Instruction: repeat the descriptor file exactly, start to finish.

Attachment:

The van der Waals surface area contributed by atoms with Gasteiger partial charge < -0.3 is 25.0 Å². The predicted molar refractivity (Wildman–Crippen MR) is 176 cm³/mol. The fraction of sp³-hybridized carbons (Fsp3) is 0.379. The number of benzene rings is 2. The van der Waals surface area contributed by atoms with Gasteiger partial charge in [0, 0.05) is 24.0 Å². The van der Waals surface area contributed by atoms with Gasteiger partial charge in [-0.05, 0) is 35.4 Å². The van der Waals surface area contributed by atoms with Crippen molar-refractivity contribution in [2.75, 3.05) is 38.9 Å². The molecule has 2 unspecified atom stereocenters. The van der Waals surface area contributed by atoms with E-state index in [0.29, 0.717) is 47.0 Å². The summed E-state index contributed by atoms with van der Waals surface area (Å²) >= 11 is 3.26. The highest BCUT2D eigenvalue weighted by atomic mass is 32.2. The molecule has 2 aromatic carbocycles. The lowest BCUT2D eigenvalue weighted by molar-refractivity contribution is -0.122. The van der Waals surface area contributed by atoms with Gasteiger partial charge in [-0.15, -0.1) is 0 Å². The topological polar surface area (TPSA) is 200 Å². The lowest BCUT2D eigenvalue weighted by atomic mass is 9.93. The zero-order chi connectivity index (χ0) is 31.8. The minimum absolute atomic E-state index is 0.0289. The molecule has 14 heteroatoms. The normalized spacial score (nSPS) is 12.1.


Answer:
The van der Waals surface area contributed by atoms with Gasteiger partial charge < -0.3 is 25.0 Å². The predicted molar refractivity (Wildman–Crippen MR) is 176 cm³/mol. The fraction of sp³-hybridized carbons (Fsp3) is 0.379. The number of benzene rings is 2. The van der Waals surface area contributed by atoms with Gasteiger partial charge in [0, 0.05) is 24.0 Å². The van der Waals surface area contributed by atoms with Gasteiger partial charge in [-0.05, 0) is 35.4 Å². The van der Waals surface area contributed by atoms with Crippen molar-refractivity contribution in [2.75, 3.05) is 38.9 Å². The molecule has 2 unspecified atom stereocenters. The van der Waals surface area contributed by atoms with E-state index in [0.29, 0.717) is 47.0 Å². The summed E-state index contributed by atoms with van der Waals surface area (Å²) >= 11 is 3.26. The highest BCUT2D eigenvalue weighted by atomic mass is 32.2. The molecule has 2 aromatic carbocycles. The lowest BCUT2D eigenvalue weighted by molar-refractivity contribution is -0.122. The van der Waals surface area contributed by atoms with Gasteiger partial charge in [-0.15, -0.1) is 0 Å². The topological polar surface area (TPSA) is 200 Å². The lowest BCUT2D eigenvalue weighted by atomic mass is 9.93. The zero-order chi connectivity index (χ0) is 31.8. The minimum absolute atomic E-state index is 0.0289. The molecule has 14 heteroatoms. The normalized spacial score (nSPS) is 12.1.